Background and purpose: The real-life application of DAWN and DEFUSE-3 trials has been poorly investigated. We aimed to identify the proportion of patients with acute ischemic stroke (AIS) eligible for late endovascular treatment (EVT) in our stroke center based on trial and more liberal selection criteria.
Methods: All consecutive patients in our stroke registry (2003-2017) admitted within 5-23 hours of last proof of good health were selected if they had complete clinical and radiological datasets. We calculated the proportion of patients eligible for late EVT according to trial (DAWN and/or DEFUSE-3) and more liberal clinical/imaging mismatch criteria (including lower admission National Institutes of Health Stroke Scale score and Alberta Stroke Program Early CT Score for core estimation).
Results: Of 1705 patients with AIS admitted to our comprehensive stroke center in the late time window, we identified 925 patients with complete clinical and radiological data. Among them, the proportions of late EVT eligibility were 2.5% (n=23) with DAWN, 5.1% (n=47) with DEFUSE-3, and 11.1% (n=103) with more liberal criteria. Considering late-arriving patients with large vessel occlusion (n=221), the percentages of eligible patients were 10.4%, 21.3%, and 46.6%, respectively. A favorable outcome was observed at comparable rates in treated patients selected by trial or liberal criteria (67% vs 58%, p=0.49).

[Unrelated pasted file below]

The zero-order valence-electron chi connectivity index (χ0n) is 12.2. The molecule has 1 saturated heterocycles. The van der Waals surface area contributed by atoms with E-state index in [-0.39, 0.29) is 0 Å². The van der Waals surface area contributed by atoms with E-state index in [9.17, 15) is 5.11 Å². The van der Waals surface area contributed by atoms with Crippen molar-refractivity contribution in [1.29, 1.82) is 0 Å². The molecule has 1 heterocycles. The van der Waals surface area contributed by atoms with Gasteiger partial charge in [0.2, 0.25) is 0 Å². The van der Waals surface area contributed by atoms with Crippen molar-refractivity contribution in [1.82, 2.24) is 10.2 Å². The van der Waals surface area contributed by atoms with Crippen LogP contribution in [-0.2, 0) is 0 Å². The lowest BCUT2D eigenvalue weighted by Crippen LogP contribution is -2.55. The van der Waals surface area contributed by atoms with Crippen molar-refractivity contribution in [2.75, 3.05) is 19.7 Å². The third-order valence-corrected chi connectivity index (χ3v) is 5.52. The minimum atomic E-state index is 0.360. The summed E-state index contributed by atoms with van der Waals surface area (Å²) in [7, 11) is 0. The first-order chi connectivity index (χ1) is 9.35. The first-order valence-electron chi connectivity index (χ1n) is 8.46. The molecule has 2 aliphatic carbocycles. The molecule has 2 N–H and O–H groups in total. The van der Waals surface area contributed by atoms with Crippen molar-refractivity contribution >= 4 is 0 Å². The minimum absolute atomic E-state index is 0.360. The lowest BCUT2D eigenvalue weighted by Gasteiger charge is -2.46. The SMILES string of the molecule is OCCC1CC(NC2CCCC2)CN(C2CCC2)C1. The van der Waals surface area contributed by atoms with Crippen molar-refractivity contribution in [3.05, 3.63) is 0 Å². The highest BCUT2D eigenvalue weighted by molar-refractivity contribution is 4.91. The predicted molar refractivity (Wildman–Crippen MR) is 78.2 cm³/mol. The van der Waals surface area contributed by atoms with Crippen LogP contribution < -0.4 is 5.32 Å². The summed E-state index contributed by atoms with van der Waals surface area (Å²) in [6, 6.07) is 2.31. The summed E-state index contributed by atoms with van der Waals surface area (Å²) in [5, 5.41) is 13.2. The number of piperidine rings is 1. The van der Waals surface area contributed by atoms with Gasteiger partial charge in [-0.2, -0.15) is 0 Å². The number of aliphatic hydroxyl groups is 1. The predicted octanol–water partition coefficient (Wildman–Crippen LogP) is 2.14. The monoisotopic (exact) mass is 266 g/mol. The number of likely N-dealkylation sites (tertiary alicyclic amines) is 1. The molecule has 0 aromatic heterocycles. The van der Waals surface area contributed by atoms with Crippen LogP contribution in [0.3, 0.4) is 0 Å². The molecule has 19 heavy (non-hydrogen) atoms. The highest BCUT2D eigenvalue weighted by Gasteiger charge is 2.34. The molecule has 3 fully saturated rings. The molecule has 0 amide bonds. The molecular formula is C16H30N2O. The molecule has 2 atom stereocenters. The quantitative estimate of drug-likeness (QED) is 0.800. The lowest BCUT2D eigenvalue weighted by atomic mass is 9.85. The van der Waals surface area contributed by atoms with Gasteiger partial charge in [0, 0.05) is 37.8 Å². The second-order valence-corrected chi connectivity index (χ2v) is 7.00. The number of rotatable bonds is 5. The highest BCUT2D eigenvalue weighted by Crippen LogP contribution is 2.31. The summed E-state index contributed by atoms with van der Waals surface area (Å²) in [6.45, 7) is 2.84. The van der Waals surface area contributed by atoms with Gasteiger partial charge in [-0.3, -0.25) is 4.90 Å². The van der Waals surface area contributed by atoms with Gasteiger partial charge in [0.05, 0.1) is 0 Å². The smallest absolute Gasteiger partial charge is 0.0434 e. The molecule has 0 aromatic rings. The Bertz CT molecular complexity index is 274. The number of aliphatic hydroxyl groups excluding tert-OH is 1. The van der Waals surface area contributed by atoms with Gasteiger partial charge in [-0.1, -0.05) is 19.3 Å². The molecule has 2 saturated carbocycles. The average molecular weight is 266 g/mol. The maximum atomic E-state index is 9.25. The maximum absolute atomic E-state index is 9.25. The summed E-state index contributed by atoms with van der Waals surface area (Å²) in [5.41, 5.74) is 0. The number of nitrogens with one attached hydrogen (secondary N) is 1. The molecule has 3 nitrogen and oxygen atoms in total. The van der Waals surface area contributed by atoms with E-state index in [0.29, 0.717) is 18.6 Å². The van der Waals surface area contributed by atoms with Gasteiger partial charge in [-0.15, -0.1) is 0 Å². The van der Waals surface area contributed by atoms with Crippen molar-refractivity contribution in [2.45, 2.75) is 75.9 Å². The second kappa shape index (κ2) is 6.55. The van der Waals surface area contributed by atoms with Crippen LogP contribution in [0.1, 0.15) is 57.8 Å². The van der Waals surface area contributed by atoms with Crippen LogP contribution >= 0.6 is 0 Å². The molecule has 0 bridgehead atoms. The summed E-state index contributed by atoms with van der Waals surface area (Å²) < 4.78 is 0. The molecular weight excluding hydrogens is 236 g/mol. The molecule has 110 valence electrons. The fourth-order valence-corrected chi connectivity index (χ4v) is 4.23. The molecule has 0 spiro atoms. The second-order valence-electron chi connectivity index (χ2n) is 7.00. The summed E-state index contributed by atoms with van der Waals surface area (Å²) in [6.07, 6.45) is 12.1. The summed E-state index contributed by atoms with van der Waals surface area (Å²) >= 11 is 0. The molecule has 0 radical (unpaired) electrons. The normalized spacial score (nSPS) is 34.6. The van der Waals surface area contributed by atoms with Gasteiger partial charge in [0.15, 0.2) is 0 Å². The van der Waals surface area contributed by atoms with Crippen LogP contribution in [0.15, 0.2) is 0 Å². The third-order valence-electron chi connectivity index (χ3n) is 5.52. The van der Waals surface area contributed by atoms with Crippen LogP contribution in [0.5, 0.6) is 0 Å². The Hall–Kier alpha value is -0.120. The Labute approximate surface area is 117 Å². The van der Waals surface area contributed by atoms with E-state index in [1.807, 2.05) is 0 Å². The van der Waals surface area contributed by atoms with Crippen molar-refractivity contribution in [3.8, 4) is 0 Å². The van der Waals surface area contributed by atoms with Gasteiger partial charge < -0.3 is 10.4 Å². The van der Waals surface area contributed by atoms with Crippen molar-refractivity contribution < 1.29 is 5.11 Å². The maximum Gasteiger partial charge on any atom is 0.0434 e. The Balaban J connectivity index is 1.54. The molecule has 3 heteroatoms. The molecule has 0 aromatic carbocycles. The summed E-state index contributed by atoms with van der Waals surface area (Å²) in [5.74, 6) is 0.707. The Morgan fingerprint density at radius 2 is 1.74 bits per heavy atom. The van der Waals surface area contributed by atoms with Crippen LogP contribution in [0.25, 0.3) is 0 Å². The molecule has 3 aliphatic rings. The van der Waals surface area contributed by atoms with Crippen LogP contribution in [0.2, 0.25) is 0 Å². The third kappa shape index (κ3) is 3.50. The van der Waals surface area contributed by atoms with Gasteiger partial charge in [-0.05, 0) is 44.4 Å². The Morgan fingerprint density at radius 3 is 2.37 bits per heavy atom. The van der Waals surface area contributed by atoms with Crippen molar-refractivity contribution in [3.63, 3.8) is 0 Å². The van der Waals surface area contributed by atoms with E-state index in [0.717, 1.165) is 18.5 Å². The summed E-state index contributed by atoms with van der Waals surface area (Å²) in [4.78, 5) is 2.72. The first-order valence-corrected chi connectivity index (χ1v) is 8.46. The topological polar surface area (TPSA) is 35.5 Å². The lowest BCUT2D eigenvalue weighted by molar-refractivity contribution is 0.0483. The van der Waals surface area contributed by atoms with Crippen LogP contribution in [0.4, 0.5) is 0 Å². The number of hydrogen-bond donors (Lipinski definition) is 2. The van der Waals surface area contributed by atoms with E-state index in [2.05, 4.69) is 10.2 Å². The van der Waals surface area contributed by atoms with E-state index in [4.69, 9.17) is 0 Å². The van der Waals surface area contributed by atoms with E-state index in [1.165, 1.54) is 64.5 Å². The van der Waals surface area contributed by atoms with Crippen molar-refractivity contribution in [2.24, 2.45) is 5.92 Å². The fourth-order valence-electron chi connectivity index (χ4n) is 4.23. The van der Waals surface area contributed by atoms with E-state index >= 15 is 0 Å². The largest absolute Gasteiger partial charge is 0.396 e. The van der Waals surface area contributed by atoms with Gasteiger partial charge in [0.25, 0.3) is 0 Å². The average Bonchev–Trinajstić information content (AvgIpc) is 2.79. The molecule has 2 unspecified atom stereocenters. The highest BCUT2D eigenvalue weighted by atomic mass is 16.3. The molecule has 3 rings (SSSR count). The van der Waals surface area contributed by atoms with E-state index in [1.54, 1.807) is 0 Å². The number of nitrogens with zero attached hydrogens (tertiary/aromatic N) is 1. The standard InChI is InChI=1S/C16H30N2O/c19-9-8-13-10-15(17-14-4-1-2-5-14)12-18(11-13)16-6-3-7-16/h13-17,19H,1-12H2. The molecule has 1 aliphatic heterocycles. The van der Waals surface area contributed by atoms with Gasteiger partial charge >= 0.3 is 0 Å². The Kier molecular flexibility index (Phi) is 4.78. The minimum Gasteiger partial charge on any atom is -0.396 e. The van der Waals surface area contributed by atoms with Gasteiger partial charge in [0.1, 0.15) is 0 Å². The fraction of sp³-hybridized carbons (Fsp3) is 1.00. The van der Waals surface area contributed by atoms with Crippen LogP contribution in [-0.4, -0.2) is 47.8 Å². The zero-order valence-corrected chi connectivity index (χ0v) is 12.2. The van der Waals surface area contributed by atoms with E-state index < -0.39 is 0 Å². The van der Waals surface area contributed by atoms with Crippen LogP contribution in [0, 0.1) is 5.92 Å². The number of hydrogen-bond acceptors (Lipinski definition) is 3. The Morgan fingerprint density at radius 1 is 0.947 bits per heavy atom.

Conclusions: In a long-term stroke registry, the proportion of late EVT eligibility varied greatly according to selection criteria and referral pattern. Among late-arriving patients referred to our comprehensive stroke center, we found 5.6% eligible according to trial (DAWN/DEFUSE-3) and 11.1% according to liberal criteria. These data indicate that late EVT could be offered to a larger population of patients if more liberal criteria are applied.
Keywords: CT angiography; CT perfusion; stroke; thrombectomy.
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